US Infantry pull back to regroup, with the empty battle field ahead
The American tanks and sniper had made things rather uncomfortable in the German lines, whilst the volume of fire from the German troops had forced the US infantry to hug the available cover.

The response from the two forces reflected the opposition presented, with the German FOO calling in a barrage from the 81mm mortar platoon supporting the forward lines, that landed full square amid the US position causing some shock and indirectly leading to the walled house catching fire, which had a much larger impact on the game.

The Americans meanwhile started to move their infantry across the back of the hill and in towards the road to link more closely with their tanks and take advantage of the cover presented by the smoke from the burning house.

Like wise the German MG 42 team rally in the cover of the farm buildings
The German mortar support was short lived as the the FOO lost contact with his platoon as it shifted support elsewhere along the front. The American commander attempted to call for mortar support himself but the US FOO team were quickly identified by the forward German troops and knocked out by mass small arms fire.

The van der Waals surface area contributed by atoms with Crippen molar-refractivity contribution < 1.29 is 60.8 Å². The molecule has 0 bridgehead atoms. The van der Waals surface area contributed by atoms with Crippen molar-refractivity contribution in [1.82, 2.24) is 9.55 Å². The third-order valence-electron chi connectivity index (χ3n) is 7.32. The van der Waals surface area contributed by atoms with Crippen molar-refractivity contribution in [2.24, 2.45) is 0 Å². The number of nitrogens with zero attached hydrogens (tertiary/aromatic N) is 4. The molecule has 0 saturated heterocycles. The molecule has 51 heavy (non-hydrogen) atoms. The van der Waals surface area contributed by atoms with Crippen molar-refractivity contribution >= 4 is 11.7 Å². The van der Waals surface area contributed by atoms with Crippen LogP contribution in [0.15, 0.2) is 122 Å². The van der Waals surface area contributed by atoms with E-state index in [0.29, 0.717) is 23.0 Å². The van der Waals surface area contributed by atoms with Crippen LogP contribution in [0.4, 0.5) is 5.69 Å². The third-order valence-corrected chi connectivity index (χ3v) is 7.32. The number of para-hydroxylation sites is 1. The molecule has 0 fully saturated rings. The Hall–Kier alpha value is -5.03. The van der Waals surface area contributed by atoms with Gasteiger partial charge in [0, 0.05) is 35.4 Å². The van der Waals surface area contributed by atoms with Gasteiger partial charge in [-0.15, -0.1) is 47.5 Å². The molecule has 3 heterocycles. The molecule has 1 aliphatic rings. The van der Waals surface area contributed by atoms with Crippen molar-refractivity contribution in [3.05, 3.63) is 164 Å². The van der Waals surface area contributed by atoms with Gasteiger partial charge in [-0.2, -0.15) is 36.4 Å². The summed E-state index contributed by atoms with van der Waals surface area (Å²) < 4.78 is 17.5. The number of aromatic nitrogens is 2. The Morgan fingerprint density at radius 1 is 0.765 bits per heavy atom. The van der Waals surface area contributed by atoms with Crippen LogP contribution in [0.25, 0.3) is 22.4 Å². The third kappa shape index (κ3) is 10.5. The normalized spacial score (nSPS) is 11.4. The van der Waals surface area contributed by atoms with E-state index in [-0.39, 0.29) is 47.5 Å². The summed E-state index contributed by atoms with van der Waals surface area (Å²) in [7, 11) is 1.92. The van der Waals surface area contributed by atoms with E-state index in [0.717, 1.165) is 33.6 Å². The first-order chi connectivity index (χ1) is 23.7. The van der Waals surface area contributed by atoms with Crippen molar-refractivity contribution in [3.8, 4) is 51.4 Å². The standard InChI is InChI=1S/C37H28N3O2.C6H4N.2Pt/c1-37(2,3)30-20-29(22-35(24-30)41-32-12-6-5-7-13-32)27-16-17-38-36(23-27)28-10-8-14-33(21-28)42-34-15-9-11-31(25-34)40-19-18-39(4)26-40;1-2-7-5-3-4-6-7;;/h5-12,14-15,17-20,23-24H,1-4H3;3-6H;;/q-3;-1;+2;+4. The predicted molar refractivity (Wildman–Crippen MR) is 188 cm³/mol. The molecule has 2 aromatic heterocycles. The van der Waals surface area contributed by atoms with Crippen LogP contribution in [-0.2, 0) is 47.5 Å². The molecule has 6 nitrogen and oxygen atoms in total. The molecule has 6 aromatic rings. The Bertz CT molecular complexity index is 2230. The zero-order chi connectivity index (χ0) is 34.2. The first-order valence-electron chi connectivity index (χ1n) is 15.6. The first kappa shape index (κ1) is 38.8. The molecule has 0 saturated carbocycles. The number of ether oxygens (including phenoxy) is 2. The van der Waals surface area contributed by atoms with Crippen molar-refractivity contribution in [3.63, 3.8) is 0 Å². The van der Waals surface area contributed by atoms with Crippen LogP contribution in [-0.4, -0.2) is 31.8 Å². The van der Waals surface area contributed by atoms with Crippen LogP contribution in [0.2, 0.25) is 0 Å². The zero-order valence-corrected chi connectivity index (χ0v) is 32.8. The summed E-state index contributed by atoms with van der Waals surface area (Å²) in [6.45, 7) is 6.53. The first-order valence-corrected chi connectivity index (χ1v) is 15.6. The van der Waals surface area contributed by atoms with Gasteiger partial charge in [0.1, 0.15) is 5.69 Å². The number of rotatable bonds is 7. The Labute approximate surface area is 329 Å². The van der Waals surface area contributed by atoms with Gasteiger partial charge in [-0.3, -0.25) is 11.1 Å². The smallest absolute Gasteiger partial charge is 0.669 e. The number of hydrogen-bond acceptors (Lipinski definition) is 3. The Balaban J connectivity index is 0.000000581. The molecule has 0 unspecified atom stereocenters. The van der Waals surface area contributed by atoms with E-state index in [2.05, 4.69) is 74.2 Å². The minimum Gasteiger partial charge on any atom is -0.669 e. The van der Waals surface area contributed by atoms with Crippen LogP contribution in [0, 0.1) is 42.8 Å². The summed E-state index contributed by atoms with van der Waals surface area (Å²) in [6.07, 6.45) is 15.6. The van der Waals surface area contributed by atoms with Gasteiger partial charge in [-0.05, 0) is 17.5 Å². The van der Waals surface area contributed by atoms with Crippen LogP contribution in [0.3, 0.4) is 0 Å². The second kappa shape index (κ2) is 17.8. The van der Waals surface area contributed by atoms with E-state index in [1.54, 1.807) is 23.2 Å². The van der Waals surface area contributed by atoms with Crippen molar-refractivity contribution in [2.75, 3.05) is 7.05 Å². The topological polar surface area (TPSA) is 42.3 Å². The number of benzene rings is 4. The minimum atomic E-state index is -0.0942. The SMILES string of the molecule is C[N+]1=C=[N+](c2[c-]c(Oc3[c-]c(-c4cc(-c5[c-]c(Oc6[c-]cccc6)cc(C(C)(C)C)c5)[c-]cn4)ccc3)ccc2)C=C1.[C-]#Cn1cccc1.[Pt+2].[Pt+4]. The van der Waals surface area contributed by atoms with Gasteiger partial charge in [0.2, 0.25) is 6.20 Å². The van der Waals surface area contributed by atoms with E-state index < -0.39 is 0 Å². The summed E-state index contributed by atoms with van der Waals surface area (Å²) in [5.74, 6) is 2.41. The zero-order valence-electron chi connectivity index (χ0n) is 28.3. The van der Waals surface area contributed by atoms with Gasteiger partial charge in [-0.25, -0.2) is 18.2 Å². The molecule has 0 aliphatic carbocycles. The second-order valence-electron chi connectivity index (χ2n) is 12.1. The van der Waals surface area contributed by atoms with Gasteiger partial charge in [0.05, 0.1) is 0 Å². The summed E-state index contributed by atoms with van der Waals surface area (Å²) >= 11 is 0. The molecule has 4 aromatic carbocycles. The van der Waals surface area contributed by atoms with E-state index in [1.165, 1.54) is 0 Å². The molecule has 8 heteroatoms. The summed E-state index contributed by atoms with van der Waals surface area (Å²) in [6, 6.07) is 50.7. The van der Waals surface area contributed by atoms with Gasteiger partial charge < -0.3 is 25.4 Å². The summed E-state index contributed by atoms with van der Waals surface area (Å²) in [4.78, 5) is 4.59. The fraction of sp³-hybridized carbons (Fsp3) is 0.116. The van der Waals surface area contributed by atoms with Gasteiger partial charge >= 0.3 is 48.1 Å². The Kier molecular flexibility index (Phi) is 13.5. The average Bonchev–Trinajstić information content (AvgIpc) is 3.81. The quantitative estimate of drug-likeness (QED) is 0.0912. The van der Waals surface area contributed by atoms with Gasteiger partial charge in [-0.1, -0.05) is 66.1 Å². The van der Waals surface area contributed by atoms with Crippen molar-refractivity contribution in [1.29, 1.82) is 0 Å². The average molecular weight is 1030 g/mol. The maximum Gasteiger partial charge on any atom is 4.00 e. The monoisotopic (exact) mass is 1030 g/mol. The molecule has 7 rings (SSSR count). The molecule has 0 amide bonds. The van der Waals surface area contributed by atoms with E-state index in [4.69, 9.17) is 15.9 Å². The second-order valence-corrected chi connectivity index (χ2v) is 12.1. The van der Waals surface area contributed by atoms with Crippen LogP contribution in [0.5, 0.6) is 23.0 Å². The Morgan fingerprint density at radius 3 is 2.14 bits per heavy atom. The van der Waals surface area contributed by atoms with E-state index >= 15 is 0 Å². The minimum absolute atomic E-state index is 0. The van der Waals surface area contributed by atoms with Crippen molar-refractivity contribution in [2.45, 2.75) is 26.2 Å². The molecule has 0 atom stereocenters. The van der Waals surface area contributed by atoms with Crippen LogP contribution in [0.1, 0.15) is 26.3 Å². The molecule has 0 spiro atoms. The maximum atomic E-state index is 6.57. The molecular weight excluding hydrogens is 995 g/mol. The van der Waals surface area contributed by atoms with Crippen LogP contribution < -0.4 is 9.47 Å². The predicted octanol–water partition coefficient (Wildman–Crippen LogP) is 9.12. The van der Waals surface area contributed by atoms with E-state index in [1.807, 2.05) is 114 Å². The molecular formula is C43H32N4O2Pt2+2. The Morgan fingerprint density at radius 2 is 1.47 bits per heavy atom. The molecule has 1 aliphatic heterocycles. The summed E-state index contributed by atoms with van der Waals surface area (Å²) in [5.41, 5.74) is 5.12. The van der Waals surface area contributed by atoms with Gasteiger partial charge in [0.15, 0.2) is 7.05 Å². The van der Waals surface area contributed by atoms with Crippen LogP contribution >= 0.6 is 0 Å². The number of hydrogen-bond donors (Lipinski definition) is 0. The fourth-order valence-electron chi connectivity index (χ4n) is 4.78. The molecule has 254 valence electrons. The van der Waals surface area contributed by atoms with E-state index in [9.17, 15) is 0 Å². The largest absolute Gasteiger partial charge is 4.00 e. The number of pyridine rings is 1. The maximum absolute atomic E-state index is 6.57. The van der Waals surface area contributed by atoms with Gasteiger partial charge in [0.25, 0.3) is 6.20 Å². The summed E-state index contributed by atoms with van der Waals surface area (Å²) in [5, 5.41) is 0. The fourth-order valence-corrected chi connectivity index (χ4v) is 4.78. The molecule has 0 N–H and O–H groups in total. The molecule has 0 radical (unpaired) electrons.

As the US infantry massed near the road in support of their tanks, the two Shermans continued to cause havoc with their 75mm guns and machine-guns as they sprayed their fire on the closest hedgerow.

The wounded are gathered in the cover of the farm yard
US armour edges forward bringing their heavy fire to bear on the German positions ahead
German infantry hug the ground under intense fire from the Shermans and the US sniper team
With a wall of smoke billowing across the table the two forces began to make their moves to end the battle.

With the area around the walled house devoid of US infantry, a German infantry section set off across the field aimed at capturing the nearby US jump off point and knock down the US moral count.

Meanwhile the US infantry hopped across the road as their tanks provided covering fire on German troops attempting to reposition to cover the US flanking attack.

The German force replies to the US fire with a barrage of 81mm off table mortar support which lands in the centre of the American line